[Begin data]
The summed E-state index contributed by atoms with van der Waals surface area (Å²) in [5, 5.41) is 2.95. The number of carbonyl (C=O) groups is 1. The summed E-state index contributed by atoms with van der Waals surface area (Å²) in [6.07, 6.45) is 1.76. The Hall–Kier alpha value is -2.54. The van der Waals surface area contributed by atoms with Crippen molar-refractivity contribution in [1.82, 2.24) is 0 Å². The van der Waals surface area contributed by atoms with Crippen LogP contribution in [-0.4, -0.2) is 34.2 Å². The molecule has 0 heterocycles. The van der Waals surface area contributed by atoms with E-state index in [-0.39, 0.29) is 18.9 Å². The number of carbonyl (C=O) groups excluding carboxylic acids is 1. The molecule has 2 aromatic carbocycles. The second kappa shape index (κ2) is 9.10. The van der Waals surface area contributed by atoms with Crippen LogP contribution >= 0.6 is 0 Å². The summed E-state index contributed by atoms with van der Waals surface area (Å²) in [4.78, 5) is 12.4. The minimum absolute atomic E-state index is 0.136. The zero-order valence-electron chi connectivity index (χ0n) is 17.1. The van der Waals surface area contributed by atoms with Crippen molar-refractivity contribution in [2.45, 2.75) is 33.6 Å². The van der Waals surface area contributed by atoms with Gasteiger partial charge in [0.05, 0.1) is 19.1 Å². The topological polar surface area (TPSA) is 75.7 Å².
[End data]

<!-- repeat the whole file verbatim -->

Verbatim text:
The summed E-state index contributed by atoms with van der Waals surface area (Å²) in [5, 5.41) is 2.95. The number of carbonyl (C=O) groups is 1. The summed E-state index contributed by atoms with van der Waals surface area (Å²) in [6.07, 6.45) is 1.76. The Hall–Kier alpha value is -2.54. The van der Waals surface area contributed by atoms with Crippen molar-refractivity contribution in [1.82, 2.24) is 0 Å². The van der Waals surface area contributed by atoms with Crippen LogP contribution in [-0.4, -0.2) is 34.2 Å². The molecule has 0 heterocycles. The van der Waals surface area contributed by atoms with E-state index in [-0.39, 0.29) is 18.9 Å². The number of carbonyl (C=O) groups excluding carboxylic acids is 1. The molecule has 2 aromatic carbocycles. The second kappa shape index (κ2) is 9.10. The van der Waals surface area contributed by atoms with Crippen LogP contribution >= 0.6 is 0 Å². The summed E-state index contributed by atoms with van der Waals surface area (Å²) in [4.78, 5) is 12.4. The minimum absolute atomic E-state index is 0.136. The zero-order valence-electron chi connectivity index (χ0n) is 17.1. The van der Waals surface area contributed by atoms with Crippen molar-refractivity contribution in [2.45, 2.75) is 33.6 Å². The van der Waals surface area contributed by atoms with Gasteiger partial charge in [0.05, 0.1) is 19.1 Å². The topological polar surface area (TPSA) is 75.7 Å².